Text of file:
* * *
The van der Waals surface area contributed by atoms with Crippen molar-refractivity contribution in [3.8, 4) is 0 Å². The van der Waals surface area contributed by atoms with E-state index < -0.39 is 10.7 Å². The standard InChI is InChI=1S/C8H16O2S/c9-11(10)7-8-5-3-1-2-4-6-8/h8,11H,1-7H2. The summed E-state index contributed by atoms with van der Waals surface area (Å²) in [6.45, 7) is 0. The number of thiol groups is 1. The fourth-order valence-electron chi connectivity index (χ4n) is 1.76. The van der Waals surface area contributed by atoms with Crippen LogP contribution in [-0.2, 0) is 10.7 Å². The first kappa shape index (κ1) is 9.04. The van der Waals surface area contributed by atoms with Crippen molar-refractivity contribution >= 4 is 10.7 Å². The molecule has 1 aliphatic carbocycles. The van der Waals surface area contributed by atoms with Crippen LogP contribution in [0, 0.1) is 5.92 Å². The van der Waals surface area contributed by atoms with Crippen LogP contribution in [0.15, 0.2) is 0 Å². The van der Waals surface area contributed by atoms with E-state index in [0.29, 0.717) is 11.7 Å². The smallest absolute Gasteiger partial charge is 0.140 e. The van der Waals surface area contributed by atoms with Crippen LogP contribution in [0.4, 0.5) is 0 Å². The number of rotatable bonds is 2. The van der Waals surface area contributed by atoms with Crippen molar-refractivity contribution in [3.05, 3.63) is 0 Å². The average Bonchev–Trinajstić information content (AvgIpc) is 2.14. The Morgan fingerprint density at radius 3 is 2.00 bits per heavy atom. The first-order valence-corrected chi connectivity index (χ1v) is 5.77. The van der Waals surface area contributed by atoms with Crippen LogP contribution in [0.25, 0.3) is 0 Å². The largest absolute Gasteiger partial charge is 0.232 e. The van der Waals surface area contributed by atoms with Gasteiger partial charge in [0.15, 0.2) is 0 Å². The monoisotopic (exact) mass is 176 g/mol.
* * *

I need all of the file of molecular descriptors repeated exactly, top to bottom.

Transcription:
The van der Waals surface area contributed by atoms with Crippen molar-refractivity contribution in [3.8, 4) is 0 Å². The van der Waals surface area contributed by atoms with E-state index < -0.39 is 10.7 Å². The standard InChI is InChI=1S/C8H16O2S/c9-11(10)7-8-5-3-1-2-4-6-8/h8,11H,1-7H2. The summed E-state index contributed by atoms with van der Waals surface area (Å²) in [6.45, 7) is 0. The number of thiol groups is 1. The fourth-order valence-electron chi connectivity index (χ4n) is 1.76. The van der Waals surface area contributed by atoms with Crippen LogP contribution in [-0.2, 0) is 10.7 Å². The first kappa shape index (κ1) is 9.04. The van der Waals surface area contributed by atoms with Crippen molar-refractivity contribution >= 4 is 10.7 Å². The molecule has 1 aliphatic carbocycles. The van der Waals surface area contributed by atoms with Crippen LogP contribution in [0, 0.1) is 5.92 Å². The van der Waals surface area contributed by atoms with Crippen LogP contribution in [0.15, 0.2) is 0 Å². The van der Waals surface area contributed by atoms with E-state index in [0.29, 0.717) is 11.7 Å². The smallest absolute Gasteiger partial charge is 0.140 e. The van der Waals surface area contributed by atoms with Crippen LogP contribution in [0.4, 0.5) is 0 Å². The number of rotatable bonds is 2. The van der Waals surface area contributed by atoms with Crippen molar-refractivity contribution in [3.05, 3.63) is 0 Å². The average Bonchev–Trinajstić information content (AvgIpc) is 2.14. The Morgan fingerprint density at radius 3 is 2.00 bits per heavy atom. The first-order valence-corrected chi connectivity index (χ1v) is 5.77. The van der Waals surface area contributed by atoms with Crippen LogP contribution in [0.25, 0.3) is 0 Å². The largest absolute Gasteiger partial charge is 0.232 e. The van der Waals surface area contributed by atoms with Gasteiger partial charge in [0.15, 0.2) is 0 Å². The monoisotopic (exact) mass is 176 g/mol.